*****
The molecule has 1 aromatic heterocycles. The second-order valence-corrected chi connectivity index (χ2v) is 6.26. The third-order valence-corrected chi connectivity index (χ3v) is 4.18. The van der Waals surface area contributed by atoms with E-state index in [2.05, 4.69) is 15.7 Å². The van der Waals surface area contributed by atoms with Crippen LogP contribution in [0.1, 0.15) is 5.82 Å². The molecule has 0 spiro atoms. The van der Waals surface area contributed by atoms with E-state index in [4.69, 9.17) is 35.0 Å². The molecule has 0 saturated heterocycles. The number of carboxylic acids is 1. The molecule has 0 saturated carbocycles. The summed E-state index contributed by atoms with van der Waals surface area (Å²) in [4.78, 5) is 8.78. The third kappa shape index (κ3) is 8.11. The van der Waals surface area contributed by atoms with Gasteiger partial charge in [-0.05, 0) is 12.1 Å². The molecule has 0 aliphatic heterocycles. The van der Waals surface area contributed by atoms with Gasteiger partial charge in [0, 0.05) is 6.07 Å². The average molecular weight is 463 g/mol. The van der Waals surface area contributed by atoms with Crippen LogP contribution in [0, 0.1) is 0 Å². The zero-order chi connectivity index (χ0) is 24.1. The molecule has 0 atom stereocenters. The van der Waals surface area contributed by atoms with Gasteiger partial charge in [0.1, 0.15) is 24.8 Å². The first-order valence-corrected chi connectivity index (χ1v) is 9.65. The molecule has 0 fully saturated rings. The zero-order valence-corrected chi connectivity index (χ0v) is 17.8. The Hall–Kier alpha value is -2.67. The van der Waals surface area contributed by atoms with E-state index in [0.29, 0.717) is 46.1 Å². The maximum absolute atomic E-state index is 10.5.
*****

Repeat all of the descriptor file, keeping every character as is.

The molecule has 1 aromatic heterocycles. The second-order valence-corrected chi connectivity index (χ2v) is 6.26. The third-order valence-corrected chi connectivity index (χ3v) is 4.18. The van der Waals surface area contributed by atoms with E-state index in [2.05, 4.69) is 15.7 Å². The van der Waals surface area contributed by atoms with Crippen LogP contribution in [0.1, 0.15) is 5.82 Å². The molecule has 0 spiro atoms. The van der Waals surface area contributed by atoms with E-state index in [4.69, 9.17) is 35.0 Å². The molecule has 0 saturated heterocycles. The number of carboxylic acids is 1. The molecule has 0 saturated carbocycles. The summed E-state index contributed by atoms with van der Waals surface area (Å²) in [4.78, 5) is 8.78. The third kappa shape index (κ3) is 8.11. The van der Waals surface area contributed by atoms with Gasteiger partial charge in [-0.05, 0) is 12.1 Å². The molecule has 0 aliphatic heterocycles. The van der Waals surface area contributed by atoms with Gasteiger partial charge in [0, 0.05) is 6.07 Å². The average molecular weight is 463 g/mol. The van der Waals surface area contributed by atoms with Crippen LogP contribution in [0, 0.1) is 0 Å². The zero-order chi connectivity index (χ0) is 24.1. The molecule has 0 atom stereocenters. The van der Waals surface area contributed by atoms with Gasteiger partial charge in [0.1, 0.15) is 24.8 Å². The first-order valence-corrected chi connectivity index (χ1v) is 9.65. The molecule has 0 fully saturated rings. The zero-order valence-corrected chi connectivity index (χ0v) is 17.8. The Hall–Kier alpha value is -2.67. The van der Waals surface area contributed by atoms with E-state index in [0.29, 0.717) is 46.1 Å². The maximum absolute atomic E-state index is 10.5.